By ROB Editors
Vision Source commissioned Review of Optometric Business to create the “Navigation Guide to Health Care Reform for Independent Optometrists,” a report summarizing important trends in US health care delivery and what they mean for independent optometrists. Included in the report are strategy imperatives and action plans. This article is the first in a three-part series.
Major Implications of Health Care Reform
Increased government regulation of health care
A major consequence of the 2010 Affordable Care Act (ACA) will inevitably be greater government control of health care delivery. The federal government will enforce a standardization of services provided to insured patients, and through a combination of penalties and incentives, will dictate administrative procedures and standards of care that providers must adopt.
It will become imperative for independents to keep current on the administrative requirements mandated by the government to maintain accreditation and patient access, assure rapid reimbursement and to reduce audit risk.
Consolidation of medical insurance companies
The federal government’s increasing role in health care is likely to stimulate consolidation within the insurance industry. The ACA defines national standards for health insurance plans, which has the effect of making insurance a commodity. In commodity markets, larger firms are better able to reduce costs through economies of scale and thus gain market share. Commodity markets tend to be dominated by a few large companies.
Larger insurers have greater capacity and expertise to manage risks and to deal with government agencies. Larger companies can be more effective in organizing and maintaining provider networks and in marketing plans to employers and consumers. Larger insurers have greater bargaining power with hospitals and providers. Government is likely to consider larger insurers “too big to fail” and provide financial protection against unforeseen negative consequences of healthcare regulation.
A result of consolidation is to increase the leverage of the large companies over both providers and consumers. It will become increasingly difficult
for independent OD practices to negotiate successfully with large insurers. To maintain access to patients, it will be necessary for ODs to comply with insurer credentialing and administrative requirements.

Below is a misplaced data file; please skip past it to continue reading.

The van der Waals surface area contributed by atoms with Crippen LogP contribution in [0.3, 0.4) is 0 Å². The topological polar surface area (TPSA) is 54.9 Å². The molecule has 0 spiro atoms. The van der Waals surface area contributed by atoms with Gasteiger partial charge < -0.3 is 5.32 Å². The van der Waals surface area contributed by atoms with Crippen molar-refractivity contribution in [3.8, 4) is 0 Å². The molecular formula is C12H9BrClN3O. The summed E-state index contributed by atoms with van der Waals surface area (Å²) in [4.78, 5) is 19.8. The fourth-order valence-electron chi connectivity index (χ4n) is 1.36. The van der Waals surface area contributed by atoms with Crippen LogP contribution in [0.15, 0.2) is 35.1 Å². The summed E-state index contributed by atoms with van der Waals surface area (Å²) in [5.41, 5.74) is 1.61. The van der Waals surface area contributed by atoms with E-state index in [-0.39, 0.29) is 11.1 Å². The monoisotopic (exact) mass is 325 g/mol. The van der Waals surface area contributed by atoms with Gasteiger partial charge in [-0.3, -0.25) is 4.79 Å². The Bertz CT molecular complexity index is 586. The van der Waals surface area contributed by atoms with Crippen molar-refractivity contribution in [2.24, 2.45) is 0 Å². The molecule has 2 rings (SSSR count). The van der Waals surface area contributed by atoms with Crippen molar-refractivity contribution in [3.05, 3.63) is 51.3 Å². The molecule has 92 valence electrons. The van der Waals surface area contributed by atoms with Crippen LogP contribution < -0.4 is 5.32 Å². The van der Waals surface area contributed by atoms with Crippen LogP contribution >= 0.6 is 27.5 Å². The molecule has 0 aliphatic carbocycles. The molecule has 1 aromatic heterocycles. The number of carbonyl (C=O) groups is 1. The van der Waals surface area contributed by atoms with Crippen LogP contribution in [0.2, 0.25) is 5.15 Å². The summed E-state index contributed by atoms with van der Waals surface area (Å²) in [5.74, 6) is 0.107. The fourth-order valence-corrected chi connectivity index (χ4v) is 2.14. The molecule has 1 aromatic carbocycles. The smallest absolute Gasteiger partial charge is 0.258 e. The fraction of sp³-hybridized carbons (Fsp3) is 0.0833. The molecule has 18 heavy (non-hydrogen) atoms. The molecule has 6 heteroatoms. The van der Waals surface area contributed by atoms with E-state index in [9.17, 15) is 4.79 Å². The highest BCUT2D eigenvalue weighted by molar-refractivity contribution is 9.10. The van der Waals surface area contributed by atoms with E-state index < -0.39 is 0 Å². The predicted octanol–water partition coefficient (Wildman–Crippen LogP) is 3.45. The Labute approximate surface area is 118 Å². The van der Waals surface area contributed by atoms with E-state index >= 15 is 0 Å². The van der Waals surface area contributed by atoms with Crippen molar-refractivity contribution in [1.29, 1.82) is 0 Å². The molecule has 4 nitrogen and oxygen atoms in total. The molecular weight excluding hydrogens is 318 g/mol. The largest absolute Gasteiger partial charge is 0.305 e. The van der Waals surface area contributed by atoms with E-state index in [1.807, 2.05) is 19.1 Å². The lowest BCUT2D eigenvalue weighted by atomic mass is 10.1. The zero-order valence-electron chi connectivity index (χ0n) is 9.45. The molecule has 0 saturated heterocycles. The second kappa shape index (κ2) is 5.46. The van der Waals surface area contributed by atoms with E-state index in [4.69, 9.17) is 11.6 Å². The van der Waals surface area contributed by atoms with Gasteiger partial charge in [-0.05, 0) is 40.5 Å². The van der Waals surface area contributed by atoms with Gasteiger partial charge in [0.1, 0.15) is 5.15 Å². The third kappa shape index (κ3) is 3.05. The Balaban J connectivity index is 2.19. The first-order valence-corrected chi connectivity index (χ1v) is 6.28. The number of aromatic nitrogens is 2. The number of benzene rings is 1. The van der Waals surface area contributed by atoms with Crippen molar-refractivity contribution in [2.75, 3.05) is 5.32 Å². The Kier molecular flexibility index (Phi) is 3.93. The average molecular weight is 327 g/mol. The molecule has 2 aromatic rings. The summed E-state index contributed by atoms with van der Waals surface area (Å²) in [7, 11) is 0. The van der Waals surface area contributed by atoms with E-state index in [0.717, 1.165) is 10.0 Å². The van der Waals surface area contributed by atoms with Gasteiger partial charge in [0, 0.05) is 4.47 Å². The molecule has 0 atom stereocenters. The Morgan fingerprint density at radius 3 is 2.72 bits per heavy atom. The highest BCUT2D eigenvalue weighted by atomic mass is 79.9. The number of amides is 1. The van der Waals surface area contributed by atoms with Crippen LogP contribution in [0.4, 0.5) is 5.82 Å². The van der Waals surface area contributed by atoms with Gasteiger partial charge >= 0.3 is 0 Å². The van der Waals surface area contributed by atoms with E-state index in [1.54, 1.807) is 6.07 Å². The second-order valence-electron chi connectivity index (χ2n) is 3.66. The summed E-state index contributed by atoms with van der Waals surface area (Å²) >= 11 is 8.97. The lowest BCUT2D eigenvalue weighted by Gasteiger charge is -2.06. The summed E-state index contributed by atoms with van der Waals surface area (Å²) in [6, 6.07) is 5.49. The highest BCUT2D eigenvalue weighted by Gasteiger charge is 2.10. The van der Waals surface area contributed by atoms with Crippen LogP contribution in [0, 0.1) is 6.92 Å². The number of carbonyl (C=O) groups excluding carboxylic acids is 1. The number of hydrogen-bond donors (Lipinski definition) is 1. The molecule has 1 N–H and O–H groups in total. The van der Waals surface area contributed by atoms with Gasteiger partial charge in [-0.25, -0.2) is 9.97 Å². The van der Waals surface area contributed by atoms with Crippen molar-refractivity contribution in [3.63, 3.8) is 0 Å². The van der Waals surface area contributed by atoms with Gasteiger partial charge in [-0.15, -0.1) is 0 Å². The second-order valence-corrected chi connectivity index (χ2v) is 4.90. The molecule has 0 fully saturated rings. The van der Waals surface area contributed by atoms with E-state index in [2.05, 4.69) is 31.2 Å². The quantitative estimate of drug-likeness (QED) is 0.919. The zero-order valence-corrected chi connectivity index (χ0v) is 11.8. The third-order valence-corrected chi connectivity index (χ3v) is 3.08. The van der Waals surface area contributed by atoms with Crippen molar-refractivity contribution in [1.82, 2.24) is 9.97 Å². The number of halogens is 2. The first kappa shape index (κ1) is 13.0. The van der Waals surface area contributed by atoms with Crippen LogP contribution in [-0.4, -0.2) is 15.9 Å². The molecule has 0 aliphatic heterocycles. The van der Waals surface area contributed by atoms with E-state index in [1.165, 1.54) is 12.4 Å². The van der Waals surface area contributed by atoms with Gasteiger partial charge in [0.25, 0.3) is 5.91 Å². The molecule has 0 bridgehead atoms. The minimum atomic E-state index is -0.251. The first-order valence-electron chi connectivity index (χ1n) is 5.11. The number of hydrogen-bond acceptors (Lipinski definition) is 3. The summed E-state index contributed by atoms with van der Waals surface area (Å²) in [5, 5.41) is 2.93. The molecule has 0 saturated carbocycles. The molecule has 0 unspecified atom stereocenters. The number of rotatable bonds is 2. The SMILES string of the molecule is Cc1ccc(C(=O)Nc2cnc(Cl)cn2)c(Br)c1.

Universal adoption of digital record-keeping and electronic connectivity with other providers
Very soon no health care provider will be able to rely on paper records or be incapable of electronic sharing of patient records and imaging with other
providers. Failure to adopt EHR and to achieve Meaningful Use standards will result in financial penalties, loss of accreditation, loss of access to insured patients and reduction in the market value of a medical practice.
RESOURCES ON MEANINGFUL USE:
Create a Successful “Meaningful Use” Practice
Make the office HIPAA compliant
CLICK HERE for AOA HIPAA compliance information
Achieve full compliance with PQRS (Physician Quality Reporting System) coding
CLICK HERE for the AOA PQRS compliance data
Be ready to implement of ICD-10 coding in October 2015
CLICK HERE for the new coding requirements from Centers for Medicare& Medicaid Services
Adopt EHR and satisfy Meaningful Use requirements
This should be the first priority for an optometric practice because the financial consequences of non-adoption will soon be debilitating. There are many continuing education programs outlining the steps toward EHR adoption and Meaningful Use. As EHR systems are selected, it is critical that a system enables automatic data transmission from testing instrumentation to patient records and permits effortless data sharing with other providers.
Make systems compliant with government regulations to avoid reimbursement penalties.
Starting in 2012, CMS began lowering reimbursement to practices that did not comply with government initiatives such as e-prescribing. In 2015, more practices will incur penalties if they fail to show Meaningful Use with electronic health records and reporting PQRS. Focus on service quality. Third parties want happy patients. Practices with large numbers of unhappy patients are not attractive to third parties. A practice can assess its current level of service quality by visiting doctor rating web sites such as Yelp, HealthGrades and Angie’s List. A practice must keep current on what patients are saying because that is what the third parties will do. On HealthGrades, a practice is rated on a scale of 1- 5 for the following areas:
• Ease of scheduling urgent appointments
• Office environment: cleanliness, comfort
• Staff friendliness and courtesy
• Total wait time
• Level of trust in provider’s decisions
• How well provider explains medical conditions
• How well provider listens and answers questions
• Spends appropriate amount of time with patients
• Likelihood of recommending the doctor to family and friends
If deficiencies are noted, the problem areas should be addressed now
Medicare patients will be directed by the Centers for Medicare and Medicaid Services to visit the Physician Compare Website as they choose medical and eyecare providers. At this time it is possible to compare group practices on Physician Compare, and in the future, to compare individual physicians and other health care professionals. ODs should check their current listing on the site. OD practices will soon be listed according to board certification, participation in Meaningful Use and your PQRS data.